Category Archives: Indian Ocean

Powerful Tropical Cyclone Mekunu Lashes Western Oman

Powerful Tropical Cyclone Mekunu lashed western Oman late on Friday.  At 5:00 p.m. EDT on Friday the center of Tropical Cyclone Mekunu was located at latitude 16.8°N and longitude 53.7°E which put it about 30 miles (50 km) south-southwest of Salalah, Oman.  Mekunu was moving toward the west-northwest at 5 m.p.h.  The maximum sustained wind speed was 115 m.p.h. (185 km/h) and there were wind gusts to 145 m.p.h. (230 km/h).  The minimum surface pressure was 954 mb.

Tropical Cyclone Mekunu intensified into the equivalent of a major hurricane on Friday as it approached the coast of western Oman.  The circulation contracted around a small circular eye.  A well formed ring of thunderstorms surrounded the eye and the strongest winds were occurring in that ring of storms.  Several bands of strong thunderstorms were revolving around the core of Tropical Cyclone Mekunu.

Winds to hurricane/typhoon force extended out about 30 miles (50 km) from the center of Tropical Cyclone Mekunu.  Winds to tropical storm force extended out about 120 miles (195 km) from the center of circulation.  The Hurricane Intensity Index (HII) for Tropical Cyclone Mekunu was 20.6.  The Hurricane Size Index (HSI) was 11.3 and the Hurricane Wind Intensity Size Index was 31.9.  These indices indicate that Tropical Cyclone Mekunu is capable of causing regional major damage.

Winds near the core of Tropical Cyclone Mekunu will be capable of causing major damage near the coast of western Oman.  The rainbands revolving around the core will cause minor damage within 100 miles (160 km) of the center of Mekunu.  Strong winds near and east of the center of circulation will be capable of causing a storm surge of 9 to 13 feet (3 to 4 meters) at the coast.  Strong thunderstorms will drop heavy rain, especially in places where the air flows up slopes.  Significant flash flooding will be possible in normally arid locations.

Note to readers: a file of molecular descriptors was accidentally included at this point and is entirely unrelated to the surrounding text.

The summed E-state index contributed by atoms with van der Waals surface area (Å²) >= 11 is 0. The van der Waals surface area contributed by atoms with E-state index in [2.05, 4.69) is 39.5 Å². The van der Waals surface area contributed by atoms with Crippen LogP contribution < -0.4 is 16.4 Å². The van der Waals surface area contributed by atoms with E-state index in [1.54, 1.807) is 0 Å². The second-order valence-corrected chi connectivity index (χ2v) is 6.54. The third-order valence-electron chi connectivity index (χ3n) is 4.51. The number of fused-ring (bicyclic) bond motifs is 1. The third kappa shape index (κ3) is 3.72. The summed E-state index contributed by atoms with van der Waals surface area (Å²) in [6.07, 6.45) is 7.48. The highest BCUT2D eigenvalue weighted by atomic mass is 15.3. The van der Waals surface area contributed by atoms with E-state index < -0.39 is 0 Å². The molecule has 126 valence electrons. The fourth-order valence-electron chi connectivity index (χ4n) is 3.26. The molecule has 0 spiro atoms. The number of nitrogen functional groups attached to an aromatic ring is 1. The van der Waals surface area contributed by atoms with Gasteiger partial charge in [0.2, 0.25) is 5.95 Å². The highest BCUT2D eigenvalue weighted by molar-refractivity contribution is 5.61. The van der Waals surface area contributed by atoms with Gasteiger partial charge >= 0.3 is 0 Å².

Tropical Cyclone Mekunu Nears Western Oman

Tropical Cyclone Mekunu neared western Oman late on Thursday.  At 11:00 p.m. EDT on Thursday the center of Tropical Cyclone Mekunu was located at latitude 15.5°N and longitude 54.2°E which put it about 125 miles (200 km) south of Salalah, Oman.  Mekunu was moving toward the west-northwest at 7 m.p.h. (11 km/h).  The maximum sustained wind speed was 100 m.p.h. (160 km/h) and there were wind gusts to 120 m.p.h. (195 km/h).  The minimum surface pressure was 964 mb.

There was a small eye at the center of circulation of Tropical Cyclone Mekunu.  The eye was surrounded by a tight ring of thunderstorms and the strongest winds were occurring in that ring of storms.  Several bands of showers and thunderstorms were revolving around the core of the tropical cyclone.  Storms near the core were generating upper level divergence which was pumping mass away from the tropical cyclone in all directions.  Winds to hurricane/typhoon force extended out about 60 miles (95 km) from the center of circulation.  Winds to tropical storm force extended out about 200 miles (320 km) from the center.

The Hurricane Intensity Index (HII) for Tropical Cyclone Mekunu was 16.5.  The Hurricane Size Index (HSI) was 21.6 and the Hurricane Wind Intensity Size Index (HWISI) was 38.1.  These indices indicate that Tropical Cyclone Mekunu is capable of producing widespread serious damage.

Tropical Cyclone Mekunu will move through an environment favorable for intensification during the next 12 hours while it approaches the coast.  Mekunu will move over water where the Sea Surface Temperature is near 30°C.  It is moving under the western end of an upper level ridge.  The upper level winds are weak and there is little vertical wind shear.  Tropical Cyclone Mekunu could strengthen a little more before it approaches the coast.  When Tropical Cyclone Mekunu approaches the Arabian Peninsula, it will begin to pull drier air into the western side of the circulation.  Mekunu will start to weaken when the drier air reaches the core of the circulation.

Tropical Cyclone Mekunu is moving around the western end of the upper level ridge.  The ridge will steer Mekunu toward the northwest during the next 24 hours.  On its anticipated track Tropical Cyclone Mekunu will make landfall near the border between Oman and Yemen in 12 to 18 hours.  Mekunu will produce winds to hurricane/typhoon force near where the center makes landfall.  Winds to tropical storm force will occur east and west of the core.  It will drop locally heavy rain and flash flooding will be likely.  There could also be a storm surge of 6 to 10 feet (2 to 3 meters) near where the center makes landfall.

Tropical Cyclone Mekunu Passes By Socotra Island